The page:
Battle of Richmond (Ky.)
Maj. Gen. Horatio Wright had received command of the Department of the Ohio which included Kentucky and he ordered Nelson to Lexington to organize incoming levies of the nascent Army of Kentucky and defend against the veteran army of Confederate Maj. Gen. Edmund Kirby Smith. Nelson left Brig. Gen. Mahlon D. Manson in charge of troops at Richmond, Kentucky and he returned to Lexington to assemble a relief force to come to the aid of Buell in Tennessee. Two days later, Manson disregarded standing instructions not to engage the enemy with raw levies. Nelson reached the field in mid-afternoon and he rallied the untrained soldiers with the intent of making an orderly withdrawal that evening. The fighting became intense, Nelson received a wound in the upper thigh and he tried to drive the retreating soldiers back by shouting at them and slashing at them with his sword. Those actions brought enormous criticism from a public angered by possibility that this devastating reversal would lead to a Confederate takeover of Kentucky.
Death at Louisville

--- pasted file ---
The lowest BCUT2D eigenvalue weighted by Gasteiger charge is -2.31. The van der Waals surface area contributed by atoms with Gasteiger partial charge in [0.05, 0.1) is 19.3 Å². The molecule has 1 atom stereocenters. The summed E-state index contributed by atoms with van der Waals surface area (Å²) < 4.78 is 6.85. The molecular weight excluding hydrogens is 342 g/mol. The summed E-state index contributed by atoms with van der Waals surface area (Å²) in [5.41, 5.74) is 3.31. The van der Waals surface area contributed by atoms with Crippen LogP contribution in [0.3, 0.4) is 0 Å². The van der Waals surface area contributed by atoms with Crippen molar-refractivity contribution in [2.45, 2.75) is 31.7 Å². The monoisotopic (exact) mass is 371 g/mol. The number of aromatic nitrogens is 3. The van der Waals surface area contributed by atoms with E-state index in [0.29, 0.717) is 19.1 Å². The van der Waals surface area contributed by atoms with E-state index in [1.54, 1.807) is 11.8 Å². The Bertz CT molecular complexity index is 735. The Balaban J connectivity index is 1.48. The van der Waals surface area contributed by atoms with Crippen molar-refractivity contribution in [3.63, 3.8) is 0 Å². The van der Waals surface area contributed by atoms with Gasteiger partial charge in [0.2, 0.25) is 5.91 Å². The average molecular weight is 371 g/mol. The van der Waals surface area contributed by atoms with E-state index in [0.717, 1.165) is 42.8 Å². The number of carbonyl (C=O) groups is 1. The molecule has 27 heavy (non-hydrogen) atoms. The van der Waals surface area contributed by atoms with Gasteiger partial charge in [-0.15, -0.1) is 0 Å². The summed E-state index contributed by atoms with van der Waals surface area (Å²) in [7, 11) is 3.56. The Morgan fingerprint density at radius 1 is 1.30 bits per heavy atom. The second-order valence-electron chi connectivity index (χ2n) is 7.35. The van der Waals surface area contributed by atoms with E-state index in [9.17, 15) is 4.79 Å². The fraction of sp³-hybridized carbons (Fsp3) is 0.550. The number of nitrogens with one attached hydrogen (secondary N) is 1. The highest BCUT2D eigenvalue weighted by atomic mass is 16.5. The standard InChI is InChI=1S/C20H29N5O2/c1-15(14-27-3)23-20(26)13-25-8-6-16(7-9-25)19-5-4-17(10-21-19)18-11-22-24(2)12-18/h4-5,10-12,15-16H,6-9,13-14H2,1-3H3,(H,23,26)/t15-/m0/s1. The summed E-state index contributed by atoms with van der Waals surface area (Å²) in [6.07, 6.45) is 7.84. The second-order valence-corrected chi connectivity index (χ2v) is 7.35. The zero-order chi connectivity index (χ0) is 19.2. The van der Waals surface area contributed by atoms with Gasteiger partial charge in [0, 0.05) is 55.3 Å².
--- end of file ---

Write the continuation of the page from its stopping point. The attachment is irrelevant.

By September 18, Nelson had recuperated to the point where he could resume command of the forces defending against the Confederate threat against Louisville. He got into an argument with Jefferson C. Davis and demoted him to a low-level command of militia troops in Ohio. Davis, an Indianan, immediately appealed to Governor Oliver Morton for help. Morton already held Nelson responsible for the Richmond disaster, and both headed to Louisville at once. On September 29, they stormed into the Galt Hotel to confront Nelson. The two exchanged sharp words and obscenities, which culminated in Nelson reaching his hand out and slapping Davis in the face. Davis stared for a moment, then borrowed a revolver from an aide and called to Nelson. When the latter turned around, Davis fatally shot him in the chest, and then turned over his weapon and submitted to military arrest. While Nelson lay dying, he requested a minister to baptize him prior to his death. Nelson died prior to the minister's arrival. Two weeks later, the Battle of Perryville was fought, after which the Confederates withdrew back into Tennessee. Don Carlos Buell lost his command of the Army of the Ohio, but just before departing, he asked for a military tribunal to try Davis for murder. Ultimately, the only effort to prosecute the matter took place in the Jefferson County Circuit until it was removed from the docket several years later. On June 12, 1863, authorities honored the victim by naming the new supply depot in Jessamine County, Kentucky, Camp Nelson. Two months later, an escort detail removed the remains from Cave Hill Cemetery to Camp Dick Robinson. On March 8, 1872, the family plot at Maysville Cemetery became Nelson's final resting place. Today, his memory is honored by Camp Nelson National Cemetery.